The warning shots are getting closer and louder.
In a heated parliamentary session on Thursday, German Chancellor Olaf Scholz received stark signals from his coalition partners that they expect him to ramp up weapons supplies to Ukraine at what is becoming an increasingly critical inflection point of the war.
While his government coalition bought him a little more time in the Bundestag debate and temporarily fended off a critical parliamentary motion expressing a lack of faith in his military support for Ukraine, it is now looking more and more likely Scholz will have to respond to the calls for Europe’s biggest economy to pull its weight when it comes to arming Kyiv more decisively.
Witheringly, opposition lawmaker Florian Hahn from the center-right Christian Social Union fumed that Germany was only “number 18 in the world” when comparing its military aid for Ukraine relative to the economic output. Hahn noted that Estonia was far ahead of Germany in supplying arms instead of keeping them for national defense, “even though they have a direct border with the Russian Federation.”
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The center-right Christian Democratic Union/Christian Social Union (CDU/CSU) opposition block had requested a vote on a Bundestag motion that urges the government to “immediately” allow the export of German battle tanks and infantry fighting vehicles to Ukraine. That would have been tantamount to a vote of no-confidence in Scholz’s Ukraine strategy, since the chancellor has repeatedly ruled out such deliveries as long as other Western allies don’t deliver similar heavy gear.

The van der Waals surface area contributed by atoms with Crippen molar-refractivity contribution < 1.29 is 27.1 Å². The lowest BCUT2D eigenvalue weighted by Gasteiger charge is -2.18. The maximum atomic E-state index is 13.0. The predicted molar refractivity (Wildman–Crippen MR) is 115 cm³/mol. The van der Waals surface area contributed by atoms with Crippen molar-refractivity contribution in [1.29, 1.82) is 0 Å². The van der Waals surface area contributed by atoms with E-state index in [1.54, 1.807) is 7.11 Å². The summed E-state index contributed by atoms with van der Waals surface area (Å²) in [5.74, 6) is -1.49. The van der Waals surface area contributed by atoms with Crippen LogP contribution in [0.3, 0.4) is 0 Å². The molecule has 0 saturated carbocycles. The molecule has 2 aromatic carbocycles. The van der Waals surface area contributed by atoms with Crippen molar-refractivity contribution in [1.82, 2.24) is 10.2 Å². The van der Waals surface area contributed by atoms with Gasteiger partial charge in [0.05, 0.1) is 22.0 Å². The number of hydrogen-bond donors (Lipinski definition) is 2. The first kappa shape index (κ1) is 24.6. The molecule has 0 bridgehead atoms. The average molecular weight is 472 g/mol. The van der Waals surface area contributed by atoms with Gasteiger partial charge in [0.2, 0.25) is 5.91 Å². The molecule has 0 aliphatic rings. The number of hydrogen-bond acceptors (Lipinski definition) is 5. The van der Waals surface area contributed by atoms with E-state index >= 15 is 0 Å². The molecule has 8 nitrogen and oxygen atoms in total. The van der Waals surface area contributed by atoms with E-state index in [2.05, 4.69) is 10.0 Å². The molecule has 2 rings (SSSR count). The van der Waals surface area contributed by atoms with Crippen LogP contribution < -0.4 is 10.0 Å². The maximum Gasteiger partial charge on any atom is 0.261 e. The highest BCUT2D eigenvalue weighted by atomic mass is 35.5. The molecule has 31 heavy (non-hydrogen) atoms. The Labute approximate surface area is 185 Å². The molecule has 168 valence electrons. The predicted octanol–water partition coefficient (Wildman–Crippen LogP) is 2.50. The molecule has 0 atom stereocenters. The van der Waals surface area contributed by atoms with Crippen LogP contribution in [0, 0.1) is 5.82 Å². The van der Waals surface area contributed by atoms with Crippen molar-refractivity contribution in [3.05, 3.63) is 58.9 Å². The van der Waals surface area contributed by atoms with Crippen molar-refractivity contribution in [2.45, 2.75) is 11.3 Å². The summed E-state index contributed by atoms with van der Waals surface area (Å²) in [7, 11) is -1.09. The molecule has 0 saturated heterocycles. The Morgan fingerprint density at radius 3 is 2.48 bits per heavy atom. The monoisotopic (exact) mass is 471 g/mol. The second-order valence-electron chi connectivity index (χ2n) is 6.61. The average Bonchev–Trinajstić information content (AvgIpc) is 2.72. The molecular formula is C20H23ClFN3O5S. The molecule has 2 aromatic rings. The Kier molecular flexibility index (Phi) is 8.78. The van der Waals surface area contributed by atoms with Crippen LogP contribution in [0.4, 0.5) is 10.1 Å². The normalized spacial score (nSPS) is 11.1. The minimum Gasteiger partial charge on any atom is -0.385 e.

The opposition’s maneuver was particularly dangerous for Scholz and his Social Democratic Party (SPD) because leading politicians from his coalition partners, the Greens and the liberal Free Democratic Party (FDP), have also demanded the delivery of German Leopard battle tanks and Marder infantry fighting vehicles.
Timing is now of the essence. Ukraine is appealing for more weapons as it launches bold counter-offensives against the Russian invaders in the east and south of the country, while Russian President Vladimir Putin is vowing to throw hundreds of thousands of new soldiers into the conflict and is holding fake referendums in occupied territories to incorporate them into Russia.
A vote on weapons deliveries in the Bundestag would have risked revealing fatal cracks in the government unity and could even have led to a defeat of Scholz in parliament.
Following a heated 50-minute debate, however, the majority of SPD, Greens and FDP lawmakers voted to send the opposition’s motion to the foreign affairs and economic affairs committees for further discussion. That effectively delays a plenary vote on the text for a few weeks.
Still, the government now also faces the risk of renewed pressure next week as the opposition “could request a plenary vote” on another tanks-for-Ukraine motion that the CDU/CSU initially put forward in June but which was also delayed at the time by delegating it to committee level, the CDU’s Roderich Kiesewetter told POLITICO.
The SPD’s foreign policy spokesperson Nils Schmid argued that Thursday’s delay of the vote was justified because the opposition was merely orchestrating a political attack, hoping to weaken the government’s unity.